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In so many papers I see that they carry out soc band structure calculations with much higher kgrid than used for the geometry optimization. Whats the logic behind that?

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Without knowing the specifics of the paper, I can give some general advice. It tends to be the other way around, geometry optimization tends to not require as fine of a kgrid and often it is reduced for computational savings.

Fine kgrids are generally speaking required for accurate electronic structure properties, while geometries tend to converge to the accuracy needed even with fairly coarse kgrids. It is also worth noting that with particularly large unit cells, you can get away with using just the gamma point for geometries sometimes but this would leave you with no band structure. Band structures often require a larger number of kpoints because you are tracing paths between high symmetry points in the Brillouin zone. This will be largely independent of cell size unless you use some sort of band unfolding procedure.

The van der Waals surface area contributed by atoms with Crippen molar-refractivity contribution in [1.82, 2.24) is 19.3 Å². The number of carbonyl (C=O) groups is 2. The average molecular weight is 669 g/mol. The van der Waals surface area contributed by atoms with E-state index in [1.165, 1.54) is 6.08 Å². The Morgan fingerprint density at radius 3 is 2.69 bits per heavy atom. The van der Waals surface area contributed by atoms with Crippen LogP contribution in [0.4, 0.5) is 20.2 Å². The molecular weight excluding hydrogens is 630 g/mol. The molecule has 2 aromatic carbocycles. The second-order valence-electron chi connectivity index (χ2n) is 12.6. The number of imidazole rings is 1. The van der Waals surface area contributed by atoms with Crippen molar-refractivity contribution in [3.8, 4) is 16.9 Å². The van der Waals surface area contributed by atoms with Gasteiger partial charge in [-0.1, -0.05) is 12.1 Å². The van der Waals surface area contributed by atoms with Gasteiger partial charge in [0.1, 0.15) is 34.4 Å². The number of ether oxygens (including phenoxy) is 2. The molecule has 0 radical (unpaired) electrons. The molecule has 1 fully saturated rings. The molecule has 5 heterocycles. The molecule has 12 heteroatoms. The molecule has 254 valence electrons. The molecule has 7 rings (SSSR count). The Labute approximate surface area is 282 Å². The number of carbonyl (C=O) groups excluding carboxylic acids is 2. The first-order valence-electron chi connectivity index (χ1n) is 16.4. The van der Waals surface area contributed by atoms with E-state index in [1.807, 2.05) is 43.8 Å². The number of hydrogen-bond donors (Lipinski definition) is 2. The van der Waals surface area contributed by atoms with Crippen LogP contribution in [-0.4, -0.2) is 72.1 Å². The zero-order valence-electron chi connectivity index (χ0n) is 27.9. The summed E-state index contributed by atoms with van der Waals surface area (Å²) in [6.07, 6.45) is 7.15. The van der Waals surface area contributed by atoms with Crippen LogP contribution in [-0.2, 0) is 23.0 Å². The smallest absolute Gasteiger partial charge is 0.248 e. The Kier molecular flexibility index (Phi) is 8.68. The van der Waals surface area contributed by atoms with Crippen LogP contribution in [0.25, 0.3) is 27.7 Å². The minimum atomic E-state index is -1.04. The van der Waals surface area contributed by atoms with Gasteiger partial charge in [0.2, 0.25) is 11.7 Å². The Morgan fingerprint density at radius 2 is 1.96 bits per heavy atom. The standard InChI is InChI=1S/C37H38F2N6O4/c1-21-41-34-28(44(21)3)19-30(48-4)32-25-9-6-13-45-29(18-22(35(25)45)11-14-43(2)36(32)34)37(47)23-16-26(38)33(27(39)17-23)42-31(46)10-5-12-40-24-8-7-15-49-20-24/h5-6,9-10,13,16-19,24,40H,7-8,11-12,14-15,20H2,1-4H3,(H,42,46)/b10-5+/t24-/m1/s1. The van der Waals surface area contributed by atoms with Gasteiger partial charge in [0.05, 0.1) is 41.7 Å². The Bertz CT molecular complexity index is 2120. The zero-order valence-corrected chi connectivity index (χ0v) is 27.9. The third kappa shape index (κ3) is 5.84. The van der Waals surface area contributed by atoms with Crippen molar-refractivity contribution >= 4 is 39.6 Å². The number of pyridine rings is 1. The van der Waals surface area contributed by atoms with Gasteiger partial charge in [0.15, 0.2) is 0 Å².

Maybe someone else can speak about your exact question, but I suspect this increase in kpoints is not directly related to SOC band structure calculations.

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  • $\begingroup$ I completely agree. Infact, when you perform a calculation with SOC turned on, you can just use a k-mesh from the SCF calculation without SOC. This is assuming of course, that one has tested the convergence for the SCF calculation. $\endgroup$ – Xivi76 Feb 12 at 2:38
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I can't understand what your logic is. The geometry optimization will use uniform k-mesh and the band calculation with SOC will use in general use the line-mode to plot the eigenvalue along the assigned k-path.

Due to the band calculation is a post-process, you of course can use a denser uniform k-mesh to plot smooth 3D band structure based on your previous converged self-consistent calculation with a suitable uniform k-mesh. Are you asking this?

Maybe you should link a paper to explain in detail your question.

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